Tycho Brahe Accurate Astronomer

04 May 2017

Astronomers constantly look for new stars using very powerful telescopes. Imagine staring at the stars night after night using nothing but your eye when suddenly you discover a new star. Before the times of telescopes an astronomer discovered a “new” star using his eyes. Read on to find out who he was and what important discoveries he made.

Tycho Brahe, born to nobility in 1546, worked as astronomer from the age of 15 thru his death in 1601. Raised by a wealthy uncle, he spoke with pride at his position in life, and often displayed vanity and an arrogance to those that knew him. His vanity remained intact even after losing part of his nose to a duel when he attended the University of Rostock. For the rest of his life he wore a fake nose comprised of brass.

An Accurate Astronomer

By the age of 27, Tycho not only discovered the inaccuracies of the Alfosine tables, which provided information for measuring the position of the Sun, Moon and planets relative to the fixed stars, he discovered a new star. In 1572 Tycho’s Supernova, seen with the naked eye, appeared in the sky, and shone brighter than Venus. He mapped it to the constellation Cassiopeia and scientifically studied it to determine if it had parallax.

“Parallax measures a star’s apparent movement against the background of more distant stars as Earth revolves around the sun.”

Parallax allows the astronomer to estimate the distance of nearby objects in space. Brahe determined that the star did not have a parallax and therefore must lie above the sphere of the moon, making it if farther away than the moon. He determined that it was not a planet, but a fixed star beyond all the planets. This information went against the Ptolemaic theory that stated the Earth was at the center of universe.

Tycho Brahe Supernova SN 1572

Accurate Instruments

Tycho Brahe’s accuracy led to advancements in astronomy. He designed and built instruments, the sextant and the quadrant, two tools that improved his accuracy far beyond his counterparts. Due to the influence of the wind and movement of buildings, he mounted his instruments underground directly on bedrock.  Brahe observed the planets through their orbits leading to the discovery of anomalies that other observers had missed. Brahe observations, again without a telescope, made fact that planets move in elliptical orbits.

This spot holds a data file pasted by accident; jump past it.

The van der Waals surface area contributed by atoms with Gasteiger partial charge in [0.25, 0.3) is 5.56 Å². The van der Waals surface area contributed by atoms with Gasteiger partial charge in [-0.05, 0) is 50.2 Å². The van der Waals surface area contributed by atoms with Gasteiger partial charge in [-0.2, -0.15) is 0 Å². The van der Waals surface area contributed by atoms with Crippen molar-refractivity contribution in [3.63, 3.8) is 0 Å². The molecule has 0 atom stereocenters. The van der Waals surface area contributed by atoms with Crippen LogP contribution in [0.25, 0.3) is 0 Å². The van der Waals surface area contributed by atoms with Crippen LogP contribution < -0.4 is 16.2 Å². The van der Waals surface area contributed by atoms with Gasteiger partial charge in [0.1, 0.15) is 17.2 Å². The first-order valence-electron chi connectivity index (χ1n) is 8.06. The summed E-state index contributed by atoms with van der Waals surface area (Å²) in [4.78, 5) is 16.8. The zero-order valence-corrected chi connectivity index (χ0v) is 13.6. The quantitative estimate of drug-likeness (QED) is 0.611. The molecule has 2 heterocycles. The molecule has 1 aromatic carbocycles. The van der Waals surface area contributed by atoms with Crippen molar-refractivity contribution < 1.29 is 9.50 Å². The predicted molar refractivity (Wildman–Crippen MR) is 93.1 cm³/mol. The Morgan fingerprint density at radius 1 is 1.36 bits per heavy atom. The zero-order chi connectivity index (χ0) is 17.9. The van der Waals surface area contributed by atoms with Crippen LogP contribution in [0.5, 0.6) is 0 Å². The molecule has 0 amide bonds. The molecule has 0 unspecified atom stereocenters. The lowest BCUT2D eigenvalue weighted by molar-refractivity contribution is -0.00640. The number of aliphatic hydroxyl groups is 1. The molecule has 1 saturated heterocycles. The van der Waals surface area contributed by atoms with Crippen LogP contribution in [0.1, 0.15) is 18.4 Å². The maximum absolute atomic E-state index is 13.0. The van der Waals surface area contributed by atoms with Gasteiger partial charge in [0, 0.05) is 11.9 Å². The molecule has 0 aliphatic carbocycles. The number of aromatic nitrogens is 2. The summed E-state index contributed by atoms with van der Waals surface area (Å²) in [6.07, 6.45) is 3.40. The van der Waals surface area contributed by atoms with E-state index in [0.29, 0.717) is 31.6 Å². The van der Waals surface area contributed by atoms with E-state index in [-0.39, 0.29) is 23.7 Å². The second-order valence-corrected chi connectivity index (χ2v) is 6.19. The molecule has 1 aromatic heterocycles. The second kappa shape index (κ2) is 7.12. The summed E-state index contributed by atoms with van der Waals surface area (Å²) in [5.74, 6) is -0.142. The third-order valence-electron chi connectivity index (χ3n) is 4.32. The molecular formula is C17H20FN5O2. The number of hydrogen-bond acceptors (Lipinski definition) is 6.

Hveen – International Center Of Astronomical Study

With the discovery of his supernova, Tycho earned the respect of the Danish King, Frederick II. The king offered him funds to build an observatory off the Danish coast on the island of Hveen. Brahe constructed a large home that included six towers for observing the stars. To fund the observatory the King allowed him to collect rent from the locals.

Unfortunately, King Frederick II died, and his son took the throne. The son did not like Tycho’s vanity and exiled him to Prague, where he became the head mathematician to the Holy Roman Emperor Rudolph II. He worked with his assistant Johannes Kepler to revise the Alfosine Tables. His untimely death, due to a possible bladder infection, prevented him from revising the tables. Kepler inherited all of Brahe’s notes and set to make his own further observations.

His Model Of The Solar System

Tycho did not agree with either Ptolemy’s or Copernicus’s theory on the formation of the solar system. He developed a complex model that positioned the Earth at the center with the Sun and Moon revolving around it. This drawing incorporated part of the Copernican model, allowing the Earth to remain stationary. He then had the other planets moving around the sun. Many people agreed with him about the accuracy of the model, although within 100 years the Copernican model replaced his.

Tycho Brahe Planetary Model

Tycho Brahe Planetary Model

Astronomers used keen observation skills hundreds of years ago to record the night sky. Tycho Brahe perfected the technique long before the invention of the telescope. His advancements and rules of observation directly influenced astronomers in his day and still today.